The new boyfriend has finally set up a get-together –slated for next week — for you and a few of his high-brow best friends from his alma mater. The main course to be served is salmon, the hostess relays via email reply when you query if you can bring a bottle of wine.
While you are shopping for your wine, you should know if a white or blush is most appropriate, and if red is totally out of the question. Is a domestic sufficient, and how important is the age of the wine or location of the vineyard considering the formality of the setting?
Wine is a major part of business, of relationship building. Before the celebratory dinner with the partners at fiscal year’s end or the lunch where you close the newest multimillion dollar client, a strong command of wines is needed.
Clutch has some basic information to get you started.
There are five major types of wines: reds, whites, blushes, sparklings, and dessert wines.
Terms you’ll need to know in association with them are:
Aroma: tells you how fruity a wine is.
Bouquet: the compounded scent of older varieties.
Body: indicates a lightness, fullness, or medium quality.
Finish: the lasting impression a wine has.
Oaky: describes the oak barrel aging.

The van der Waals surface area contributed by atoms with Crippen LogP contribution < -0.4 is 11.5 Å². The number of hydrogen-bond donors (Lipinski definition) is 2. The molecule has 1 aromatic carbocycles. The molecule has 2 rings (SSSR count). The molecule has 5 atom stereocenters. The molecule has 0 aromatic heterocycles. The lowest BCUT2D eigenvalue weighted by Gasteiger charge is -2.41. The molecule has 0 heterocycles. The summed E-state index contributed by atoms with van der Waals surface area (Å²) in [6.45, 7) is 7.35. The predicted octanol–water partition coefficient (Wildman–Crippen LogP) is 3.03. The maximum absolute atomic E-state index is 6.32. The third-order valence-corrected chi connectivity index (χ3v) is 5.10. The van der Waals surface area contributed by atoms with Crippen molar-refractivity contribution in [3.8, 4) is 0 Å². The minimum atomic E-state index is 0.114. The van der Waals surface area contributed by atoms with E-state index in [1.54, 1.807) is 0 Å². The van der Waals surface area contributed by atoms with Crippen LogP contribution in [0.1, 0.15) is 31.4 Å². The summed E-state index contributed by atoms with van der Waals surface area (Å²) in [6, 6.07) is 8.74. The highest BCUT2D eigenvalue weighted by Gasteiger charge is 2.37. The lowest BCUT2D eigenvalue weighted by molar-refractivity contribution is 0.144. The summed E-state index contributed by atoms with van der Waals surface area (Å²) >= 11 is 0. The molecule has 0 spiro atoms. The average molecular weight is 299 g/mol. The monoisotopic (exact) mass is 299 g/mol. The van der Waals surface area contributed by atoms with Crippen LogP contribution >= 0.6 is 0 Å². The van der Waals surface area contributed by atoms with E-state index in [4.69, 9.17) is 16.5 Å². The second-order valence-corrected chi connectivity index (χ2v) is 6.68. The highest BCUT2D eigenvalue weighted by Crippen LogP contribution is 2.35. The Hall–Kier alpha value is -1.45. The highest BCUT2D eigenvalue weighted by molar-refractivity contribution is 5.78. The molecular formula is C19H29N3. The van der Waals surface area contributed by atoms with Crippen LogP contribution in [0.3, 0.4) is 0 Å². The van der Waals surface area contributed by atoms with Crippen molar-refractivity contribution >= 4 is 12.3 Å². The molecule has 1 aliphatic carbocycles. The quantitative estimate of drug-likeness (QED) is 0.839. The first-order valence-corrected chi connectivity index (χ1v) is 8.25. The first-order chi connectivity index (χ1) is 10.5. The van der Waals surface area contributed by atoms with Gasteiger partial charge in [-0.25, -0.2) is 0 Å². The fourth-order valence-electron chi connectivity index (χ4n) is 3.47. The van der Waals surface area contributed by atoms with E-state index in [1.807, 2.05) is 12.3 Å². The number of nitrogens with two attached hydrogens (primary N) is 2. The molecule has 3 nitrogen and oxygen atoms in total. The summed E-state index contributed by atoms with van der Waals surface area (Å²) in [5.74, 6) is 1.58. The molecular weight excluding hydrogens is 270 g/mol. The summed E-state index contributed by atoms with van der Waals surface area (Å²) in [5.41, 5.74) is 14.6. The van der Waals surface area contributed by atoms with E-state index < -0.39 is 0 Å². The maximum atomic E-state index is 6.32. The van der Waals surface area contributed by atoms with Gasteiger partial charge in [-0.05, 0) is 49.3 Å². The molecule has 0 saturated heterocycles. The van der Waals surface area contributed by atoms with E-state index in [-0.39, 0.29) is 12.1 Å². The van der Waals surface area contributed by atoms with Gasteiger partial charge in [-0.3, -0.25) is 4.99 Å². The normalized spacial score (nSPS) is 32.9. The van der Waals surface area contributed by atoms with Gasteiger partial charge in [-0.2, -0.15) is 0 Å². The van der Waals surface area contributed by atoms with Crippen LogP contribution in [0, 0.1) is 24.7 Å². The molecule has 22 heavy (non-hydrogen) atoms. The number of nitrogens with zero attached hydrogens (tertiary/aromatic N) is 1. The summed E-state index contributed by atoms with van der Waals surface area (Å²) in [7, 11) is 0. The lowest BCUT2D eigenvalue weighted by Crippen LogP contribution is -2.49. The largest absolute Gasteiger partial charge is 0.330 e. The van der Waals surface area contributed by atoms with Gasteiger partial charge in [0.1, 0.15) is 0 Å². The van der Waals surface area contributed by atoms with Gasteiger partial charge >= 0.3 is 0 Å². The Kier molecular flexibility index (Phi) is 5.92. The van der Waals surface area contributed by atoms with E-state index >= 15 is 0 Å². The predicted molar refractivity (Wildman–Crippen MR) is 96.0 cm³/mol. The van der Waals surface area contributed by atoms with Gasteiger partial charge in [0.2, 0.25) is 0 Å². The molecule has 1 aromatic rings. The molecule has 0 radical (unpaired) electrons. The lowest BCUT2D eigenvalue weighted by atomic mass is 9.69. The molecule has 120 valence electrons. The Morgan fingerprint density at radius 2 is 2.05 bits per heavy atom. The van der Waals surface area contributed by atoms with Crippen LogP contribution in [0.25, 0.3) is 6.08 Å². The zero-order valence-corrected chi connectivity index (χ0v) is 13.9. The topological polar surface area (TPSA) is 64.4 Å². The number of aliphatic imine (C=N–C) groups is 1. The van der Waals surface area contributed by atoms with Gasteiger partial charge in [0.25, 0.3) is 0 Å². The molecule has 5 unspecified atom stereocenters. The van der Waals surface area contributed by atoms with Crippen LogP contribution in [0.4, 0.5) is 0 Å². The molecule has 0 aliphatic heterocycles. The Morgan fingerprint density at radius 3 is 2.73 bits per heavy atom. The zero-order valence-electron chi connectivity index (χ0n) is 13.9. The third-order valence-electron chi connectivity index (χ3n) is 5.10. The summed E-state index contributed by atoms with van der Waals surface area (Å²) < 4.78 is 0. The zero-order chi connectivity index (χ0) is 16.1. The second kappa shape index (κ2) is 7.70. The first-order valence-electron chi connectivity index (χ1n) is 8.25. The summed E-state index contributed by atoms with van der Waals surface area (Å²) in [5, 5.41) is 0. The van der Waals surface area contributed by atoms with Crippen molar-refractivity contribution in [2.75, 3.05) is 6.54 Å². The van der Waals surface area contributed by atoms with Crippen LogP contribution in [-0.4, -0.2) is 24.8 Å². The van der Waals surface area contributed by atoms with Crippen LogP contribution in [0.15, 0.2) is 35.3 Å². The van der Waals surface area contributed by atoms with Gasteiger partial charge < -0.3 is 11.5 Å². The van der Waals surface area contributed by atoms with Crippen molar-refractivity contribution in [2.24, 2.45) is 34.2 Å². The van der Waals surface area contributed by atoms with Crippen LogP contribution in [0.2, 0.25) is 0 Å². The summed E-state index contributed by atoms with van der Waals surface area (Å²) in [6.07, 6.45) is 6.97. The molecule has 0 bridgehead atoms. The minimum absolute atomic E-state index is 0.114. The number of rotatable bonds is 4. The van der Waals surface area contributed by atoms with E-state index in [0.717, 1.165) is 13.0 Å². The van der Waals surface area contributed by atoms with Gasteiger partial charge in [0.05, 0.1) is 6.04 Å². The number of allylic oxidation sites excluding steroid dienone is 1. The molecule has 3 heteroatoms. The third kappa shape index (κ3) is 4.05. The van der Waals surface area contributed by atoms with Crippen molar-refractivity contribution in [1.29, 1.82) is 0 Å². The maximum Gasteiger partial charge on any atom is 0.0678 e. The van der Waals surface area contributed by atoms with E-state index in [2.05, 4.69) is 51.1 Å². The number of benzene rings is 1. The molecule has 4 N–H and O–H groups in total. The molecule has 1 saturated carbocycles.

Whites wines can be light-bodied and sweet. This means they contain lots of fruit. They can be perfect for the summertime’s casual outdoor dining. These wines also go well with a mild cheeseboard, Thai, and most other Asian cuisine, fruits, desserts, and a select group of red meats.
Whites are also light-bodied and fruity, which means they are crisp but delicate and there are no oak accents. Try very simple seafood and veggie plates with these selections.
For medium-bodied whites or very smooth, mild, and fruity choices, you can enjoy lamb, light pasta, and poultry. This actually is one of the most flexible of this white wine type. Full-bodied whites offer the most flexibility, however. They are rich with oak accents, and from dips and appetizers, heavy pasta and shellfish, you’ll be covered with full-bodied whites.
Sparkling wines are light and crisp and go well with appetizers and desserts.
Blushes are light-bodied and sweet, so they’ve got lots and lots of fruit. These are the best picks for casual summer socials and appetizers out with friends.
Reds, such as light-bodied varieties, are sweet, fruit-filled wines. The light-bodied and fruity reds are crisp and contain florals, but no oak accents.
Medium-bodied reds go really well with pizza. There’s a fruit undercurrent with these and they are ever-so smooth and mild.
Red meats like T-bone steaks and beef fajitas are complemented by full-bodied or dry and strong wines.
You can pair select dessert wines with sweet, full-bodied dessert reds. Ports can also go very well with desserts.
Now that you are in the know, when you arrive at the big dinner with new boyfriend, you should have a nice white wine with you. As long as it’s medium or full-bodied, you’ll be fine. High-brow friends will be very impressed, while new boyfriend is even more enamored with your seemingly infinite cool.